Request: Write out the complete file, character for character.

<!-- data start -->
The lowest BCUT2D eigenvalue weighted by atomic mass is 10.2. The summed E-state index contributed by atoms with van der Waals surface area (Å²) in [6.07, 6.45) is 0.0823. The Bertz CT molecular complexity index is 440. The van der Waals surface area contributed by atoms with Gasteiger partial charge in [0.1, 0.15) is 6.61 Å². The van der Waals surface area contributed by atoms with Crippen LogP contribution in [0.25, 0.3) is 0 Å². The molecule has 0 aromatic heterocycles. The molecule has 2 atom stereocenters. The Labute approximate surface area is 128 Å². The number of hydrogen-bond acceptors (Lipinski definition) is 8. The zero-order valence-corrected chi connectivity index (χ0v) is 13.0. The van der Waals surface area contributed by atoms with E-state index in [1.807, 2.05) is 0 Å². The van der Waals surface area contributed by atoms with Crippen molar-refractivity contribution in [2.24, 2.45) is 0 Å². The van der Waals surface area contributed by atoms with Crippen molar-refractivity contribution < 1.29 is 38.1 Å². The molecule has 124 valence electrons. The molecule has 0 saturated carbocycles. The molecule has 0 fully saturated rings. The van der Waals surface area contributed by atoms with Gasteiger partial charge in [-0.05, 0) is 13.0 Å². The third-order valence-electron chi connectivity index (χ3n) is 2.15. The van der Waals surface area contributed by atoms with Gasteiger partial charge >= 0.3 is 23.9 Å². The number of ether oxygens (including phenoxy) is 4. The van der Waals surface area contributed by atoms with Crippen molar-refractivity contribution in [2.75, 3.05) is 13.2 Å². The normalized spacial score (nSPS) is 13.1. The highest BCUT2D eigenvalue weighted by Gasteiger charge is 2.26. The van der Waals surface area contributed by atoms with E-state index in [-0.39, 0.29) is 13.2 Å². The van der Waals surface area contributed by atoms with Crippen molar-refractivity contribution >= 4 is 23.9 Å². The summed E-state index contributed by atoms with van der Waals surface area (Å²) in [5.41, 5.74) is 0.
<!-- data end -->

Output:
The lowest BCUT2D eigenvalue weighted by atomic mass is 10.2. The summed E-state index contributed by atoms with van der Waals surface area (Å²) in [6.07, 6.45) is 0.0823. The Bertz CT molecular complexity index is 440. The van der Waals surface area contributed by atoms with Gasteiger partial charge in [0.1, 0.15) is 6.61 Å². The van der Waals surface area contributed by atoms with Crippen LogP contribution in [0.25, 0.3) is 0 Å². The molecule has 0 aromatic heterocycles. The molecule has 2 atom stereocenters. The Labute approximate surface area is 128 Å². The number of hydrogen-bond acceptors (Lipinski definition) is 8. The zero-order valence-corrected chi connectivity index (χ0v) is 13.0. The van der Waals surface area contributed by atoms with E-state index in [1.807, 2.05) is 0 Å². The van der Waals surface area contributed by atoms with Crippen molar-refractivity contribution in [2.24, 2.45) is 0 Å². The van der Waals surface area contributed by atoms with Crippen molar-refractivity contribution < 1.29 is 38.1 Å². The molecule has 124 valence electrons. The molecule has 0 saturated carbocycles. The molecule has 0 fully saturated rings. The van der Waals surface area contributed by atoms with Gasteiger partial charge in [-0.05, 0) is 13.0 Å². The third-order valence-electron chi connectivity index (χ3n) is 2.15. The van der Waals surface area contributed by atoms with Gasteiger partial charge >= 0.3 is 23.9 Å². The number of ether oxygens (including phenoxy) is 4. The van der Waals surface area contributed by atoms with Crippen molar-refractivity contribution in [2.75, 3.05) is 13.2 Å². The normalized spacial score (nSPS) is 13.1. The highest BCUT2D eigenvalue weighted by Gasteiger charge is 2.26. The van der Waals surface area contributed by atoms with E-state index in [-0.39, 0.29) is 13.2 Å². The van der Waals surface area contributed by atoms with Crippen molar-refractivity contribution >= 4 is 23.9 Å². The summed E-state index contributed by atoms with van der Waals surface area (Å²) in [5.41, 5.74) is 0.